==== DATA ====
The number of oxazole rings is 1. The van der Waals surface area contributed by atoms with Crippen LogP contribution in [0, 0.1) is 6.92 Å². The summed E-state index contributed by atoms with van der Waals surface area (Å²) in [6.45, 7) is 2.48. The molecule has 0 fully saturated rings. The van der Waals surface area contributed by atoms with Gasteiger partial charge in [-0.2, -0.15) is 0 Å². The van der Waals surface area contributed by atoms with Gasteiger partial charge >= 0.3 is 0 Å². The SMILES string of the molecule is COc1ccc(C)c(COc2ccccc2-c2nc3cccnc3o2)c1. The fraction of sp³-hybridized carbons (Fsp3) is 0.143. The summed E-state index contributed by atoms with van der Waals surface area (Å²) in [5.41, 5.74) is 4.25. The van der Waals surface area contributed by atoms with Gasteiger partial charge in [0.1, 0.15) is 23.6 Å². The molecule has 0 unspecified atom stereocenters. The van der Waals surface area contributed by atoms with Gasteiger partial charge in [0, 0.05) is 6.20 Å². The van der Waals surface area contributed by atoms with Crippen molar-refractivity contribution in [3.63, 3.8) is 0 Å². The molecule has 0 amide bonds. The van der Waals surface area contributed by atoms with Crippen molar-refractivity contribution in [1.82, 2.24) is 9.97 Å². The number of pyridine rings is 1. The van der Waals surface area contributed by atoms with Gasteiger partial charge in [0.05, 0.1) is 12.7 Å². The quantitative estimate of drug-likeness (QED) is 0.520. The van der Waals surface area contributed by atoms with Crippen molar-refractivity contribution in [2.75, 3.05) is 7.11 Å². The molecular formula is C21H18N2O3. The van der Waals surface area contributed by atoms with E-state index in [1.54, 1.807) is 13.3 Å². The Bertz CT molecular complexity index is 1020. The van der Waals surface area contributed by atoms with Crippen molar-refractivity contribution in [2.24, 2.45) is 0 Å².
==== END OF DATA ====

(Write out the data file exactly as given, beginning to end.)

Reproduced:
The number of oxazole rings is 1. The van der Waals surface area contributed by atoms with Crippen LogP contribution in [0, 0.1) is 6.92 Å². The summed E-state index contributed by atoms with van der Waals surface area (Å²) in [6.45, 7) is 2.48. The molecule has 0 fully saturated rings. The van der Waals surface area contributed by atoms with Gasteiger partial charge in [-0.2, -0.15) is 0 Å². The van der Waals surface area contributed by atoms with Gasteiger partial charge >= 0.3 is 0 Å². The SMILES string of the molecule is COc1ccc(C)c(COc2ccccc2-c2nc3cccnc3o2)c1. The fraction of sp³-hybridized carbons (Fsp3) is 0.143. The summed E-state index contributed by atoms with van der Waals surface area (Å²) in [5.41, 5.74) is 4.25. The van der Waals surface area contributed by atoms with Gasteiger partial charge in [0.1, 0.15) is 23.6 Å². The molecule has 0 unspecified atom stereocenters. The van der Waals surface area contributed by atoms with Gasteiger partial charge in [0, 0.05) is 6.20 Å². The van der Waals surface area contributed by atoms with Crippen molar-refractivity contribution in [3.63, 3.8) is 0 Å². The molecule has 0 amide bonds. The van der Waals surface area contributed by atoms with Crippen molar-refractivity contribution in [1.82, 2.24) is 9.97 Å². The number of pyridine rings is 1. The van der Waals surface area contributed by atoms with Gasteiger partial charge in [0.05, 0.1) is 12.7 Å². The quantitative estimate of drug-likeness (QED) is 0.520. The van der Waals surface area contributed by atoms with Crippen molar-refractivity contribution in [2.75, 3.05) is 7.11 Å². The molecular formula is C21H18N2O3. The van der Waals surface area contributed by atoms with E-state index in [1.54, 1.807) is 13.3 Å². The Bertz CT molecular complexity index is 1020. The van der Waals surface area contributed by atoms with Crippen molar-refractivity contribution in [2.24, 2.45) is 0 Å².